Add the zucchini and the Chard stems to the soup pot and simmer for about 5 more minutes. Add the sausage back to the pot and add the beans. Stir everything together. Add some seasoning and adjust to taste. Add the Chard leaves last and stir just to wilt them. Serve.

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Saturday, January 21, 2012

Winter Wonderland White Chocolate Brownies

It's a beautiful morning out there! Chilly, especially judging by how mild the temps have been all winter, but pretty nonetheless! It's a nice day for staying in and baking. Inspired by the pretty scene outside my window, the glistening white snow makes me think about white chocolate brownies.

When making these brownies, it is very important that you use the best quality white chocolate that you can afford. It's important to note that white chocolate coating chocolate will not work in this recipe because it isn't pure white chocolate, and there are other ingredients in the coating chocolate that will cause the recipe to fail.

This batch of brownies makes a half sheet pan (some call this a jelly roll pan). It's a shallow, rectangular, metal baking pan that's about an inch deep. Spray the pan lightly with pan spray, then line the pan with parchment paper. This recipe freezes well after baked, so if you decide to freeze them, simply wrap them very tightly and freeze for up to one month.

White Chocolate Brownies
1 c. granulated sugar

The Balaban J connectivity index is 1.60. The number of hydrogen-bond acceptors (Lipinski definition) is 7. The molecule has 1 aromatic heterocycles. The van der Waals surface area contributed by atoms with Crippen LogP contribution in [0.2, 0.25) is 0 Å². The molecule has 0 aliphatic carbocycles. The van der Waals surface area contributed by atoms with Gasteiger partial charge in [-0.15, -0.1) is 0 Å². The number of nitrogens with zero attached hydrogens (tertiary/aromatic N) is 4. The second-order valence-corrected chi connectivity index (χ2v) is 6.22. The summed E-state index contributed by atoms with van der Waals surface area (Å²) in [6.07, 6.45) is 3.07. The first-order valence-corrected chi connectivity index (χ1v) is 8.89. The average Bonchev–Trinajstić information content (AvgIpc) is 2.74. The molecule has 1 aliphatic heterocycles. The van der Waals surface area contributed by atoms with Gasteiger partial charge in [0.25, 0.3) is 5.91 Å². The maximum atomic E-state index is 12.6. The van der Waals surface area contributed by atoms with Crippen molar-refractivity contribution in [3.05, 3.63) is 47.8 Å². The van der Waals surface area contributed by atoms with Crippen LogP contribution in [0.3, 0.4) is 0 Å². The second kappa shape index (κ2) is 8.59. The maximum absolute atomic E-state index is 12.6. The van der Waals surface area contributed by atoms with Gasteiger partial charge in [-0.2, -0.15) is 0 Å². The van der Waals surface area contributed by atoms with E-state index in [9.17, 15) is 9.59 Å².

8 oz. butter (two sticks)
1/4 oz. salt
4 whole eggs
1 1/2 Tb pure vanilla extract
1 lbs. white chocolate, melted
9.5 oz. bread flour
3/4 c. pistachios
8 oz. white chocolate, chopped fine


Using a stand mixer, cream the butter, sugar and salt together with a paddle attachment. Gradually add the eggs. Scrape between each addition.Add the vanilla.

Add the melted white chocolate and scrape well. Add the flour gradually. Scrape well between each addition, being sure to get to the bottom of the mixing bowl. Add the white chocolate pieces and the pistachios. Mix well.

Fill the prepared pan and bake at 325 until set (check with a toothpick). Cool completely before cutting.

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Friday, January 13, 2012

Awesome Avocados

Avocados are a delicious way to add color and texture to your recipes. While most people may use avocados only for guacamole or sliced on a sandwich, there are lots of other ways to incorporate them into your recipe rotation.

When selecting an avocado, the skin color alone will not be the only indication of ripeness. Select an avocado that is firm to the touch but gives to gentle pressure. Avoid selecting avocados that have dark blemishes over soft fruit. (Yes! Avocados are a fruit!) If there are not any ripe avocados on the shelves of your fruit market, simply select the ones you like and take them home to ripen. Avocados ripen nicely if placed in a brown paper bag, which has been closed tightly, and left for 2-3 days. To accelerate ripening, add a banana to the bag and close. The ethylene gas released by the banana will help the avocado to ripen faster.

One of my favorite ways to use avocados is to make an avocado and mango "salsa." It's really more like pico de gallo in texture, but it makes a delicious dip or garnish for grilled chicken and fish - or even flank steak. If you cannot find ripe mangoes, ripen them the same way you are ripening the avocados, in the brown paper bag.